This reduction will widen the gap for the materials allocation from FY 2000 to FY 2013 which is currently at approximately 50 percent ($5,514,214 to $2,679,211). 

The Board of Supervisors has generously allocated additional one-time balances available during the carryover process to bolster the diminished purchasing power for two of the three past fiscal years. Also the library, as a result of continuous monitoring and reductions in contracts, has worked to redirect available balances within its own allocation to offset some of the reductions.

Why aren’t extra books donated to non-governmental entities like homeless shelters?

The library must follow rules that are in place regarding the disposal of county property. The library is granted an exception in order to donate to Friends Groups. Under the Code of Virginia, Section 42.1-40, the Library Director has authority, to donate used, discarded items to Friends of the Library organizations. However, items that are deemed “surplus,” for example those books that even Friends groups can’t use, are governed by County Procedural Memorandum 12-03 administered under the Department of Purchasing and Supply Management. Through their purview, items can be sold at auction or donated only to organizations that have been approved to receive county assets by the Board of Supervisors.

What is Floating?

Effective May 2013 the library’s collection – with the exception of periodicals – is now a “Floating” collection. Floating materials are not owned by a specific branch and become a part of the collection at the branch to which they are returned. These items spend less time in delivery, are available to customers sooner, and allow us to refresh collections at different branches. Should the experience of other jurisdictions who float prove true for Fairfax County, collections will circulate more and provide a greater return on investment of taxpayer funding in that purchases will reflect the customer demand.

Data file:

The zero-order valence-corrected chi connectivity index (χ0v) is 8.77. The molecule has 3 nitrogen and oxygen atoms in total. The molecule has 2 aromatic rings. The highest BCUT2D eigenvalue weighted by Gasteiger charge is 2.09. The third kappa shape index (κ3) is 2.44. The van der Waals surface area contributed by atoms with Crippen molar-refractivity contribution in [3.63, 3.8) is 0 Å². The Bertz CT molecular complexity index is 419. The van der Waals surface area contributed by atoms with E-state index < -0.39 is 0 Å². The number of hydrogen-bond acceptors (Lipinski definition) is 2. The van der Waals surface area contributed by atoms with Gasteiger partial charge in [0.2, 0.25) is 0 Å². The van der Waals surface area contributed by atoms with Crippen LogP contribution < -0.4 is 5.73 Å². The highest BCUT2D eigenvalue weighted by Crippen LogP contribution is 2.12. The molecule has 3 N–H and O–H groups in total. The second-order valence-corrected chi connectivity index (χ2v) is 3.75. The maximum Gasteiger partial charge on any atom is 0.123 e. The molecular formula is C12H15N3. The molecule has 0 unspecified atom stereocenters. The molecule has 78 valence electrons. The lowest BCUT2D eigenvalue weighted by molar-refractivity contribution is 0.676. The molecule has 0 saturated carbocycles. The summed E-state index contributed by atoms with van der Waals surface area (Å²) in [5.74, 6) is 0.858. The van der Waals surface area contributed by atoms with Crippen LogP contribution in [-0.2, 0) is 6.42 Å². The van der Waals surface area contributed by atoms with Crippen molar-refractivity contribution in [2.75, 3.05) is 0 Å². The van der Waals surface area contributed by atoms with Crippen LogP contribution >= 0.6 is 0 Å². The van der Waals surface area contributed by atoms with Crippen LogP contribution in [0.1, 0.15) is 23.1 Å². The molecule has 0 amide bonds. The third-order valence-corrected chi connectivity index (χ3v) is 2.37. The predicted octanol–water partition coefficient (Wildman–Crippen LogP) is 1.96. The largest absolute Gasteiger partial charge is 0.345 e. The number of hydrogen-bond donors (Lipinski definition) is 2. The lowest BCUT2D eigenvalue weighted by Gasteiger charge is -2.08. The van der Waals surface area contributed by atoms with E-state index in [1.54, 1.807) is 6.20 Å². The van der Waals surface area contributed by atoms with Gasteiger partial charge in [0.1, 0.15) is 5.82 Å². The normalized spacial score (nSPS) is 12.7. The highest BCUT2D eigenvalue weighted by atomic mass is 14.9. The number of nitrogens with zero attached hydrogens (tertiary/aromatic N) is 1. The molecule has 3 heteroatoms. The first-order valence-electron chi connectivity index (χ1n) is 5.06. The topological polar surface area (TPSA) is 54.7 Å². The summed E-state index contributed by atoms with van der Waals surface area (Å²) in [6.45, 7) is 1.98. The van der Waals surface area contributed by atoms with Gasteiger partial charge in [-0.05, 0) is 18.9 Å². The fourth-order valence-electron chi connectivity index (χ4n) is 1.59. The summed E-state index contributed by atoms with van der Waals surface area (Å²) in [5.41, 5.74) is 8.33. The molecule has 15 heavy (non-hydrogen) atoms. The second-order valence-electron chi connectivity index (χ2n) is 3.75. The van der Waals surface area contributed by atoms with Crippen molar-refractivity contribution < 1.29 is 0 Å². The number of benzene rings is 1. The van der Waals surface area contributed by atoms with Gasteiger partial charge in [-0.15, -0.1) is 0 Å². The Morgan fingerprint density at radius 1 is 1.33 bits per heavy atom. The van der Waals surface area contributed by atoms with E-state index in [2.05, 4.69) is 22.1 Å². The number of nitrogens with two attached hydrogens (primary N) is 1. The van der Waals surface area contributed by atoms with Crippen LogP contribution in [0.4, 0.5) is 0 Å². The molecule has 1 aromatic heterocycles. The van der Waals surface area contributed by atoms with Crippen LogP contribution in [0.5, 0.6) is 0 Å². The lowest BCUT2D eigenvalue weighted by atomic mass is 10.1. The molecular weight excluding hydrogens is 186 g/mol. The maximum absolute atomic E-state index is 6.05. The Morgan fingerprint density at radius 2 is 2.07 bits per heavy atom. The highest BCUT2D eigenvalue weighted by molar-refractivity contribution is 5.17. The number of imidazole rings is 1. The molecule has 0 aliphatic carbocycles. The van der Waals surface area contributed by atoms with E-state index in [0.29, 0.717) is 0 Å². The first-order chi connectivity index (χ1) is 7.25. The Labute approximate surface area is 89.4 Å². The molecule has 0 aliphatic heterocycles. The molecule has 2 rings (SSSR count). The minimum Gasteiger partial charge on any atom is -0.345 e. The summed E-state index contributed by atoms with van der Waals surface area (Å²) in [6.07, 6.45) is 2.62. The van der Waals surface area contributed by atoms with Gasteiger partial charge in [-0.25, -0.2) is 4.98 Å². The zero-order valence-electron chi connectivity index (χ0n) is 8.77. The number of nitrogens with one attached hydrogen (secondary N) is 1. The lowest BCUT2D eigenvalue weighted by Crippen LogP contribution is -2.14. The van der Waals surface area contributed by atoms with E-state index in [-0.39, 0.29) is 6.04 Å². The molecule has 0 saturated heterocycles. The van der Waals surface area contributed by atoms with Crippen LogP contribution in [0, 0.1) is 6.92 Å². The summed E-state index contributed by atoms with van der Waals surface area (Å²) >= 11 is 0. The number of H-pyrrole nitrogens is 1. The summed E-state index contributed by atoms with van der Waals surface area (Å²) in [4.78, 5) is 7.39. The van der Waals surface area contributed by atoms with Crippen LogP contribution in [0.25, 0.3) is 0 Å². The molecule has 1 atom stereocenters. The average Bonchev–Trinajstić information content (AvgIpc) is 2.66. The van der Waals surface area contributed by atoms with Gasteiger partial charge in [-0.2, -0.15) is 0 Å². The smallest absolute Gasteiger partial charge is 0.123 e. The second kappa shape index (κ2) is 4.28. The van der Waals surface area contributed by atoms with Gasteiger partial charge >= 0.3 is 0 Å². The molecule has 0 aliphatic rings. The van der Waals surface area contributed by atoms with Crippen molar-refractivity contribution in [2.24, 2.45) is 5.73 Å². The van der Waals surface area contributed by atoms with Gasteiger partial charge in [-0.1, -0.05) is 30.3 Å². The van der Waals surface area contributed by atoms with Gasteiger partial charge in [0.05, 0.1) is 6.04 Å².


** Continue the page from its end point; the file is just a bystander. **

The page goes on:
How do you select books and material for the library collection?

The following criteria are used to select books and materials:

  1. Availability and suitability of format.
  2. Suitability of subject, style and level for the intended audience.
  3. Critics’ and staff’s reviews.
  4. Reputation of the publisher or producer; authority and significance of the author, composer, film maker, etc.
  5. Timeliness or permanence of the material.
  6. Quality of writing, design, illustrations or production.
  7. Relevance to community needs.
  8. Potential and/or known demand for the material.
  9. Relative importance in comparison with existing materials in the collection on the same subject.
  10. Availability and accessibility of the same material in the metropolitan area.
  11. Price.

How do you decide how many copies you need of a title? What happens after a popular book recedes in popularity?

The number of copies we purchase initially for a title depends on the reputation and popularity of an author, need for (and historical circulation) of a subject, reviews (especially locally), price and how it fits into the overall budget, and our projection of potential future demand for the title.

We lease copies of best sellers whenever possible so that we can meet demand (6:1 holds ratio) for a title when it is most popular, and then extra copies of those titles can be returned to the leasing company when the demand dies down. We then would be able to lease additional copies of newer best sellers to meet demand for the new titles. When demand for non-leased materials goes down, those items are eventually withdrawn from the collection.

How can I suggest a title be added to the library’s collection?

You can suggest a title to add to the collection using our online form. We welcome suggestions for books and other materials; however, our ability to purchase has been greatly reduced due to budget constraints.

If you have additional questions about the library’s collection or specifically our policies about what we do with books that are no longer part of the collection, please email us at LIBcustomerservices@fairfaxcounty.gov.